Q How can Hong Kong better protect its heritage?
During the holidays I visited Tung Loong Island and had the opportunity to see some historical rock carvings. Something that struck me initially was that a great deal of effort had been made to allow people to visit an obscure site by building some 500 or so steps solely to see the carvings.
What made the greatest impression on me, however, was a plaque announcing that these carvings were protected and had been declared monuments under legislation enacted in the 1970s.
Why were the Star Ferry and Queen's piers not protected under this ordinance? Surely, Queen's Pier, the site of the departure of the last governor of Hong Kong which signalled a new era for the city and the Star Ferry pier which for decades has provided the most affordable, convenient and scenic means to crossing the harbour, were of sufficient significance to warrant not only their protection but additional allocation of resources to ensure their upkeep.
Instead, a highway, which will do little to enhance the site that has been the subject of so many idyllic postcards, will be built. In addition to a shopping centre, whose prime location ensures that only generic super-brands will be able to afford the rent and at which less than 5 per cent of the population will be able to afford to shop.
The closure of both piers not only represents a failure of the Antiquities and Monuments Office arising from an inability to protect the monument, but a failure of the government.
The government has missed yet another opportunity to demonstrate solidarity with its population.
Tsang Wai-yin, Pok Fu Lam
Q What do you think of the proposed new sewage charges?
The government's proposal to raise sewage charges continuously over the next 10 years is a welcome move. The application of a polluter-pays principle helps remind people to watch their pockets before turning on the water taps unnecessarily.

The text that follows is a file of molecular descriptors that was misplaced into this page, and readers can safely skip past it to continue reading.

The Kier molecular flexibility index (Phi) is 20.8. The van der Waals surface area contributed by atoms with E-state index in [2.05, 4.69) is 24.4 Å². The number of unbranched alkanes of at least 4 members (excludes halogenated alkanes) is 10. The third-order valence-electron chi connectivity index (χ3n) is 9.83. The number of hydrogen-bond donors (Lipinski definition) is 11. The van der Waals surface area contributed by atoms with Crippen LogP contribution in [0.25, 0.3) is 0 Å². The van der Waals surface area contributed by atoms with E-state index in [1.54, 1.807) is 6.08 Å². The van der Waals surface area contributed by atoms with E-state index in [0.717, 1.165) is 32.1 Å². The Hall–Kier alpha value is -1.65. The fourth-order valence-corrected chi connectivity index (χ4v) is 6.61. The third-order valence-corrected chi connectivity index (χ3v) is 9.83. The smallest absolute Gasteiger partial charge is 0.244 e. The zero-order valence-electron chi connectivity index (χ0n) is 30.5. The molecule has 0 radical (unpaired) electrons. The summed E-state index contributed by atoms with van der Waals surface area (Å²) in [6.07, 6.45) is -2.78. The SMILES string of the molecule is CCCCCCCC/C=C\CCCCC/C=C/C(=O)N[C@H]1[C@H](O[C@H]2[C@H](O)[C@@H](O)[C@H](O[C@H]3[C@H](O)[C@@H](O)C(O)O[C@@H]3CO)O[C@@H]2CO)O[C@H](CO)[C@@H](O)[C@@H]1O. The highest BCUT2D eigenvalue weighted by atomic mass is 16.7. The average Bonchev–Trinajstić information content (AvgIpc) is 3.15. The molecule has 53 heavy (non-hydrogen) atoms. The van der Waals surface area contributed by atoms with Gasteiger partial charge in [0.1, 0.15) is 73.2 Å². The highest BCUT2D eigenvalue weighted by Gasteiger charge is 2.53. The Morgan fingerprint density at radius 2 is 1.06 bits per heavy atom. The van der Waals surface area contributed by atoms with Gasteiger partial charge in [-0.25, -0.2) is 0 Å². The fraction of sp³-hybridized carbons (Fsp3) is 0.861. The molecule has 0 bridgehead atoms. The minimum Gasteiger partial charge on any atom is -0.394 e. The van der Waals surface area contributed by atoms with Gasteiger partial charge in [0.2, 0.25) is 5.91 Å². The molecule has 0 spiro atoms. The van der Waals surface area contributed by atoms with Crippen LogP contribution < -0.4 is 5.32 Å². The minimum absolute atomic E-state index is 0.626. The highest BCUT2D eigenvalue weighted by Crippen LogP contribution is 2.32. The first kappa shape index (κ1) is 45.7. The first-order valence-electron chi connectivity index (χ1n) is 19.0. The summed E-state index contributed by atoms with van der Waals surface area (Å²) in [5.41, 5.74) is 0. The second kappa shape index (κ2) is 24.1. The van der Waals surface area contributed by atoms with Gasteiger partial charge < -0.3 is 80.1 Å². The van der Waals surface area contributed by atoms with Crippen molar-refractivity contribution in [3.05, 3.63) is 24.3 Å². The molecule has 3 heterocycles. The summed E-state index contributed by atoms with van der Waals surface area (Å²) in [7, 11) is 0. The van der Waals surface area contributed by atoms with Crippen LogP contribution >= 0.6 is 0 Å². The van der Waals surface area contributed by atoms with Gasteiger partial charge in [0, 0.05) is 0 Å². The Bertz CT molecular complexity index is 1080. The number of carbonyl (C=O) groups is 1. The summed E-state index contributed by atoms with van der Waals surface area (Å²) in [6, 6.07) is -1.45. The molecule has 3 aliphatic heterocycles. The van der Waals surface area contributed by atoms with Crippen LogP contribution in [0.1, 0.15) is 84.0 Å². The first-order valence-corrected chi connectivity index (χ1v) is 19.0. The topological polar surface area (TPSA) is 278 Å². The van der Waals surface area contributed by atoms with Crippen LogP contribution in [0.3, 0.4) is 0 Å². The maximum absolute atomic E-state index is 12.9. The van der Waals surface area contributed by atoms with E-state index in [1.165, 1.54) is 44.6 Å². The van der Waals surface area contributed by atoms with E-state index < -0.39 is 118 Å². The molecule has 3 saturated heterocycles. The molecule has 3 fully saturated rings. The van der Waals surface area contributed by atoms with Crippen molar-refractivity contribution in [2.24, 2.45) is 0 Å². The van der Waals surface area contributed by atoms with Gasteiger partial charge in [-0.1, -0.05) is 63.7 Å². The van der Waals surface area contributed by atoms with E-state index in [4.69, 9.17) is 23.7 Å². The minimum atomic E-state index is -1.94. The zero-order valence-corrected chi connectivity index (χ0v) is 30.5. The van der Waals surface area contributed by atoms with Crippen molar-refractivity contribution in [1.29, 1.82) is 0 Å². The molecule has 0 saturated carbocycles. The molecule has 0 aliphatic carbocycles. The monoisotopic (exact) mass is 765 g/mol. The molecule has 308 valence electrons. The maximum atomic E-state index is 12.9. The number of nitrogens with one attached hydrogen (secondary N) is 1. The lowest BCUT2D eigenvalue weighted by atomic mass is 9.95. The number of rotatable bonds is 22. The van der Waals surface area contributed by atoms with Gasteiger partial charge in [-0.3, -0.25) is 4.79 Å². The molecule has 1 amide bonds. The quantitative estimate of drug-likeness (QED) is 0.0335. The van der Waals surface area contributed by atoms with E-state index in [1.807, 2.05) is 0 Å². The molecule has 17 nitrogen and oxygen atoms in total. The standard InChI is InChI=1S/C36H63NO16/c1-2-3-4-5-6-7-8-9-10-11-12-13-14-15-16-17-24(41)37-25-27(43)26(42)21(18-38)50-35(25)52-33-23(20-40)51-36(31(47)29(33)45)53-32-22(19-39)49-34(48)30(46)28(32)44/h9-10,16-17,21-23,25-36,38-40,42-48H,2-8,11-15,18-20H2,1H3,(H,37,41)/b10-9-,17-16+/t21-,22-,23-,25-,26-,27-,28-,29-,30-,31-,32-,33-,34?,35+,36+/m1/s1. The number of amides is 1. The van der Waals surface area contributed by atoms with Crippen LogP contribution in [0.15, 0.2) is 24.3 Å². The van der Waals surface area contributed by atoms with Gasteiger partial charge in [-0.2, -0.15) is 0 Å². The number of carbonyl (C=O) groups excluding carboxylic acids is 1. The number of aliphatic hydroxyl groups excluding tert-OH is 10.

But it is bad news for heavy users such as the catering industry or industries that have huge water consumption. The proposed increase will certainly pose a threat to these industries, given the recent surge in rents, staff costs and electricity fees on Hong Kong Island.
To improve water quality, we may change the polluter-pays principle to 'polluter pays and saves' principle. 'Polluter saves' doesn't simply mean paying less with less consumption under the proposed new sewage charge, but means enjoying a bonus if someone consumes less water compared with the previous season. The bonus can either be a proportionate decrease in rates or a cash reward. It also can be a return to an old rate benchmarked at a particular year.
Conservation can be achieved through an aggressive increase in sewage charges, but it can also be achieved by innovative strategies to encourage people to consume less water. Otherwise, the proposed increase is nothing but a virtual green tax.
Philip Keung, Kwun Tong
The major source of sea water pollution these days is from untreated sewage discharged into the harbour from properties on Hong Kong Island. These property owners should pay higher sewage charges than those in Kowloon or the New Territories to cover the costs of the tunnels and other infrastructure needed for treating this waste.